Where's Elliot Ness When You Need Him?

Over at Rortybomb, Mike Konzal and Jeffrey Friedman have engaged in a lively discussion on the role of regulation in the failure of the financial sector.

Jeffrey Friedman is the editor of Critical Review, and a contributor to the Causes of the Crisis blog (a great resource for people like me who are seeking out various perspectives in an attempt to understand why the economy tanked so terribly.)

Jeffrey believes the crisis is the result of regulation - specifically, no-recourse laws that many states had on the books that enabled consumers to walk away from mortgages they had no interest in paying back, and the Recourse Rule, which rated MBSs favorably, thus were more attractive to bankers. Since I'm not a banker or economist, I'll let Jeffrey explain the Recourse Rule:

"Under the Recourse Rule, an AA- or AAA-rated asset-backed security, such as a mortgage-backed bond, received a 20-percent risk weight, compared to a zero risk weight for cash and a 50-percent risk weight for an individual (unsecuritized) mortgage. This meant that commercial banks could issue mortgages—regardless of how sound the borrowers were—sell them to investment banks to be securitized, and buy them back as part of a mortgage-backed security, in the process freeing up 60 percent of the capital they would have had to hold against individual mortgages. Capital held by a bank is capital not lent out at interest; by reducing their capital holdings, banks could increase their profitability."

(I personally do not understand how the Recourse Rule absolves bankers from issuing mortgages responsibly, but I'm not an economist.)

Mike, both on Rortybomb and over at the Atlantic Business Channel, takes a look at the rule in question:

"So let’s look at this new amendment more critically. It takes an older, blunter government rule (all mortgages at 50% risk), and makes it more market friendly (mortgages at the level where the market prices risk). It outsources risk-management to private companies, the ratings-agencies, assuming that companies willing to pay to get ratings on their mortgage bonds would lead to more efficient information than government regulators. It takes as granted that financial innovation has “worked” and that government regulation should act to help move the latest financial innovations more coherently into the regulatory regime."

Mike thinks that this rule is in line with deregulation, something all capitalists claim to desire. And he notes that the regulation trusts the financial markets to manage the risk. Here, Mike quotes from the regulation itself:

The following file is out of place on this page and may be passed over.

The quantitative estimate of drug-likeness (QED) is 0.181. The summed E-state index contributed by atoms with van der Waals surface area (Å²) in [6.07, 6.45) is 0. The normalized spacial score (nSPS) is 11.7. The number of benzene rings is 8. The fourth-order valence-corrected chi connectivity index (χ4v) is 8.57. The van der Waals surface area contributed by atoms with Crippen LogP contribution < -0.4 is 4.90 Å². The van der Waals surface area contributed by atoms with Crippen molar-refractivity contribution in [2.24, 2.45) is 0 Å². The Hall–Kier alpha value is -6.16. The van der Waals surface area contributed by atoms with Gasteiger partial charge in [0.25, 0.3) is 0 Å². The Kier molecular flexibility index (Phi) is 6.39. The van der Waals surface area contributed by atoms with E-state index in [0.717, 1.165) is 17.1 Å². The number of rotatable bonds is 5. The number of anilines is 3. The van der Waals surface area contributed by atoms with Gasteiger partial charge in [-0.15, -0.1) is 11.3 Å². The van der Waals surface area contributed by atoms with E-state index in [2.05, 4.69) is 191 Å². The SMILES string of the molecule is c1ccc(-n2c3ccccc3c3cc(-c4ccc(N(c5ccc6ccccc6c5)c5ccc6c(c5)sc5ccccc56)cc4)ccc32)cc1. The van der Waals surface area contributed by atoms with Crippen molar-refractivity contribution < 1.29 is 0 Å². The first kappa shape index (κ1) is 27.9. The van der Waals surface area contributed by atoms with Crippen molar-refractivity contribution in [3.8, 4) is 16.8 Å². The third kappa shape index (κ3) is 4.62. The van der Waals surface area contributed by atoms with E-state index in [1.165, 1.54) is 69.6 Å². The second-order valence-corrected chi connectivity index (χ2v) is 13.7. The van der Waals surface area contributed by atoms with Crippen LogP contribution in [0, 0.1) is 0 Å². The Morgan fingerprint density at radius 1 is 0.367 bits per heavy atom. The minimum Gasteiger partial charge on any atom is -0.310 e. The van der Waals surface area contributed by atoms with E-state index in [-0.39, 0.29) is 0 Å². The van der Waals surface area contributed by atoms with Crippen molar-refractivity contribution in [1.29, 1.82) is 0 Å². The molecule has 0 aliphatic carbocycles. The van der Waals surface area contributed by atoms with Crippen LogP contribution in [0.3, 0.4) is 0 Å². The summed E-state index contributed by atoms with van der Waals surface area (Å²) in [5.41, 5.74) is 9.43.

"The [regulatory] agencies expect that banking organizations will identify, measure, monitor and control the risks of their securitization activities (including synthetic securitizations using credit derivatives)...Banking organizations should be able to measure and manage their risk exposure from risk positions in the securitizations, either retained or acquired, and should be able to assess the credit quality of any retained residual portfolio…Banking organizations with significant securitization activities, no matter what the size of their on-balance sheet assets, are expected to have more advanced and formal approaches to manage the risks."

In several comments responding to Mike's post, Jeffrey provides intriguing arguments to counter Mike's reasoning - including this provacative image:

"If the prohibition of liquor was enforced with only 90% success and as a result of this “loophole,” the cost of a drink went so high that gangsters started killing each other for the right to control the supply of liquor, would you defend prohibition on the grounds that it’s the loophole that’s causing the problem? Or would you acknowledge that there would be no problem without the artificial profitability of liquor caused by prohibition?"

And I think to myself - is a conservative writer really bringing up Prohibition in a discussion of the economic crisis? Because yes - we all agree that Prohibition was a huge regulatory failure - and I'm sure we all agree that enormous regulatory failures were at play in the collapse of the economy.

But last I checked, when Elliot Ness went after the masters of the mayhem resulting from Prohibition, he wasn't going after the guys who legislated Prohibition into law. He went after the men who picked up the guns and pulled the triggers and profited greatly on a crappy piece of legislation.

So if Jeffrey wants to absolve bankers from their abysmal failure to manage risk - which is a big part of the job they're paid awesome sums of money to do - then he really should avoid any reference to Prohibition. People who push through loopholes to create mayhem should be held accountable for their actions. And that's true for banksters, as well as gangsters.

(See below if you're a Sean Connery fan...)

"I'm making you a deal. Do you want the deal?"

(Useless trivia - I worked on this film for a week. Filming at night in a dark and smelly alley. Kevin Costner's parents came into town to watch him work (it was before he was famous.) Total run time in the film for the week of work was about five seconds (Charles Martin Smith gets gunned down in an elevator created out of smoke and mirrors by the crew - the mob, like Enron, knew that if you wanted to screw up the free market, it was essential kill the accountants....)


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